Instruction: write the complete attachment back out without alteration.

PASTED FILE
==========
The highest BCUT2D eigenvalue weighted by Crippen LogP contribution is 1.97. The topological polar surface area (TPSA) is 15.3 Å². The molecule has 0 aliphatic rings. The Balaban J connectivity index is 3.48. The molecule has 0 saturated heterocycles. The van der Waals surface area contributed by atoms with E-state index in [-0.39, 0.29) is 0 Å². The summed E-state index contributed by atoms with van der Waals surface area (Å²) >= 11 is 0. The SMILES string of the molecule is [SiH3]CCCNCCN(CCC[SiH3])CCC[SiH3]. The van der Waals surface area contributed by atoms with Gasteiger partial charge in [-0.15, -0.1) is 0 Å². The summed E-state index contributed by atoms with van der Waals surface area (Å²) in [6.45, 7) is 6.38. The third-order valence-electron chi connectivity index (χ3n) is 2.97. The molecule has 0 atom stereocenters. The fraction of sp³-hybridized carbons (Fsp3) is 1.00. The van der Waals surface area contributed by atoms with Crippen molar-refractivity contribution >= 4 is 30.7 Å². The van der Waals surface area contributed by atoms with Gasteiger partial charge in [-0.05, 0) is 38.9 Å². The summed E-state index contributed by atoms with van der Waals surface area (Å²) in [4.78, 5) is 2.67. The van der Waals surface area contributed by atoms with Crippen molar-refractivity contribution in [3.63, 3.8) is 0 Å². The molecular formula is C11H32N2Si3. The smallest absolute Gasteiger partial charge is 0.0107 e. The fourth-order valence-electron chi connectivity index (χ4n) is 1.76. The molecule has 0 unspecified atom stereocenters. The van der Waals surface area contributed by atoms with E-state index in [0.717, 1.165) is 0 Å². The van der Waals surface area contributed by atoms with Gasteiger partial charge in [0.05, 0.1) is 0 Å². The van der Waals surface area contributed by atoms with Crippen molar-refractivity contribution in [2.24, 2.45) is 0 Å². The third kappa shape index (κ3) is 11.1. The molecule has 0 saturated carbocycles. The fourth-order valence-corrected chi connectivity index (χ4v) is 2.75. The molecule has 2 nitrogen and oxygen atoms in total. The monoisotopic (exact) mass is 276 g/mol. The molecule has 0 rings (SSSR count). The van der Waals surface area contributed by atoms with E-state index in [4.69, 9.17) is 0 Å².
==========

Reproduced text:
The highest BCUT2D eigenvalue weighted by Crippen LogP contribution is 1.97. The topological polar surface area (TPSA) is 15.3 Å². The molecule has 0 aliphatic rings. The Balaban J connectivity index is 3.48. The molecule has 0 saturated heterocycles. The van der Waals surface area contributed by atoms with E-state index in [-0.39, 0.29) is 0 Å². The summed E-state index contributed by atoms with van der Waals surface area (Å²) >= 11 is 0. The SMILES string of the molecule is [SiH3]CCCNCCN(CCC[SiH3])CCC[SiH3]. The van der Waals surface area contributed by atoms with Gasteiger partial charge in [-0.15, -0.1) is 0 Å². The summed E-state index contributed by atoms with van der Waals surface area (Å²) in [6.45, 7) is 6.38. The third-order valence-electron chi connectivity index (χ3n) is 2.97. The molecule has 0 atom stereocenters. The fraction of sp³-hybridized carbons (Fsp3) is 1.00. The van der Waals surface area contributed by atoms with Crippen molar-refractivity contribution >= 4 is 30.7 Å². The van der Waals surface area contributed by atoms with Gasteiger partial charge in [-0.05, 0) is 38.9 Å². The summed E-state index contributed by atoms with van der Waals surface area (Å²) in [4.78, 5) is 2.67. The van der Waals surface area contributed by atoms with Crippen molar-refractivity contribution in [3.63, 3.8) is 0 Å². The molecular formula is C11H32N2Si3. The smallest absolute Gasteiger partial charge is 0.0107 e. The fourth-order valence-electron chi connectivity index (χ4n) is 1.76. The molecule has 0 unspecified atom stereocenters. The van der Waals surface area contributed by atoms with E-state index in [0.717, 1.165) is 0 Å². The van der Waals surface area contributed by atoms with Gasteiger partial charge in [0.05, 0.1) is 0 Å². The van der Waals surface area contributed by atoms with Crippen molar-refractivity contribution in [2.24, 2.45) is 0 Å². The third kappa shape index (κ3) is 11.1. The molecule has 0 saturated carbocycles. The fourth-order valence-corrected chi connectivity index (χ4v) is 2.75. The molecule has 2 nitrogen and oxygen atoms in total. The monoisotopic (exact) mass is 276 g/mol. The molecule has 0 rings (SSSR count). The van der Waals surface area contributed by atoms with E-state index in [4.69, 9.17) is 0 Å².